The main focus of this article is on the proprietary approach; considering some of the reasons why organisations may choose a proprietary format, the problems this might cause in the future, and considering some of the strategies which may be employed to manage digital content formats - both open and proprietary - in the long term.
Organisations or individuals may choose to utilise proprietary rather than open formats for a number of reasons:
Delayed development of open formats: For certain content types there may be no suitable open format available at the time that the content is being created;
Organisational expertise: Proprietary software and formats (e.g. Microsoft Office), may already be widely deployed within an organisation, with staff being trained and comfortable in its use;
Resourcing: There may be a reluctance to move to an open standards approach due to the additional training and software costs required, particularly when ubiquitous proprietary solutions are already easily available.
The choice of proprietary media and/or storage formats can lead to digital preservation problems in the future, arising from both the choice of digital media and the file formats encoded on that media.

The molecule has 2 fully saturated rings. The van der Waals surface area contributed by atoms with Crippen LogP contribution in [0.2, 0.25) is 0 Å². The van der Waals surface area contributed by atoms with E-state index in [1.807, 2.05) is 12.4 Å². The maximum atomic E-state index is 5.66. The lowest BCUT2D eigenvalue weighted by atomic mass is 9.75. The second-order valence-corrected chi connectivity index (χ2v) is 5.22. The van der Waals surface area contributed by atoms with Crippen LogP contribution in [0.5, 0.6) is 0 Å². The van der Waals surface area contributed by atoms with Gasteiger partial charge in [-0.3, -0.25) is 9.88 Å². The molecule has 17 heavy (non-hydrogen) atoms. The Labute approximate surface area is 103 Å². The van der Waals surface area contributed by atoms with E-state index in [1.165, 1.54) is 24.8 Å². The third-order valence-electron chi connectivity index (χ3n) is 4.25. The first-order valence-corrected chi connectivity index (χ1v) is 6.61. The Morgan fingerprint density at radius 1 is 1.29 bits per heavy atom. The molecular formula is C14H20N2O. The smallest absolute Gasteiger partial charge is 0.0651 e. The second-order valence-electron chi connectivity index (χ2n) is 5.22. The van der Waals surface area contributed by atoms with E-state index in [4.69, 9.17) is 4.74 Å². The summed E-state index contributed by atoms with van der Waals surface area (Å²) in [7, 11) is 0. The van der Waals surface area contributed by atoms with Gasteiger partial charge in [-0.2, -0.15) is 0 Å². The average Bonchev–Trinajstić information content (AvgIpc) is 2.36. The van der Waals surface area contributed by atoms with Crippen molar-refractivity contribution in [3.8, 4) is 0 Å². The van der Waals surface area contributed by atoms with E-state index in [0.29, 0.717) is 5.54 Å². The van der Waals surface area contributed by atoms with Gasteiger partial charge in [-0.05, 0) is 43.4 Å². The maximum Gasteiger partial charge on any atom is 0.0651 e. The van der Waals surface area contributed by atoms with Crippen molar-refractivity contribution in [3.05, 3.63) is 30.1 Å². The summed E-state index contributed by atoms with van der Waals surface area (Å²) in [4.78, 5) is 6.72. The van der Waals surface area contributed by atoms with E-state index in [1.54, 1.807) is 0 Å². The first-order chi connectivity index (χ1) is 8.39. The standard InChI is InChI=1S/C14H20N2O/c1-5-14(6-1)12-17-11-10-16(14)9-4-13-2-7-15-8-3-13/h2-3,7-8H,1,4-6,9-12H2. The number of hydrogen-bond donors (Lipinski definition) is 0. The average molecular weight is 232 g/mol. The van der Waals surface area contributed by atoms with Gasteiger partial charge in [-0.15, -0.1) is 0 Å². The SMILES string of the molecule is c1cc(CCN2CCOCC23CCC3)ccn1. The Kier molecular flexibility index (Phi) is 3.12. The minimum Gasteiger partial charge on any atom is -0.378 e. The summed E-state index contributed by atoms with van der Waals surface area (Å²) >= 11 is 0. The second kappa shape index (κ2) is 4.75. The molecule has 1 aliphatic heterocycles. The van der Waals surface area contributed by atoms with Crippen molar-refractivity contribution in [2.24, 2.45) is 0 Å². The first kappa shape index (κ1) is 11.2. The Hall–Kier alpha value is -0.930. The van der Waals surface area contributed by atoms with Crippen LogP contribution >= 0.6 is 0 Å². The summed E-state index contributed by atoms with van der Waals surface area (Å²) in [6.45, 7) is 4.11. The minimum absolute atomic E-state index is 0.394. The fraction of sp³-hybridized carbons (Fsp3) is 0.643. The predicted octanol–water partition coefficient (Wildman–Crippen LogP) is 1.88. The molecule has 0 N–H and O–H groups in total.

When a physical media format is chosen for the storage of electronic content, consideration must be given to the possibility of that format becoming obsolete over time. This can particularly be a problem with new storage technologies, where a number of similar formats may be competing or coexisting in the marketplace e.g. the competition between VHS and Betamax format video recorders, or the current market for recordable DVD technology, which sees several competing standards vying for dominance (D'Ambrise, 2004). There is always the possibility that one format will eventually dominate - whether through technological superiority or the power of marketing - thus marginalising competitors and, ultimately over time, rendering any opposing formats obsolete.
Darlington et al (2003) outline a famous example of media obsolescence; that of the BBC Domesday Project, a collection of digital content created in 1986 to mark the 900th anniversary of the original Domesday book. The content was stored using a proprietary laser disk format, the media and players for which were no longer available, thus rendering the output of the innovative project virtually inaccessible. Darlington outlines the painstaking work undertaken in 2002 and 2003 to preserve the content, noting that the work had taken place just in time while some original systems and hardware were still available and workable.
It is clear that physical storage media (CDs, tapes, etc.), the associated storage hardware, and the necessary software for reading/writing the media must be considered and maintained together, as each becomes effectively useless without the others. If hardware develops faults over time it may become impossible to retrieve the content from the media and may result in damage to the media, compounding the problems. Equally, pristine hardware cannot protect against data loss due to compromised media. As some degree of physical degradation is inevitable over time, the strategies outlined later should be employed to mitigate loss.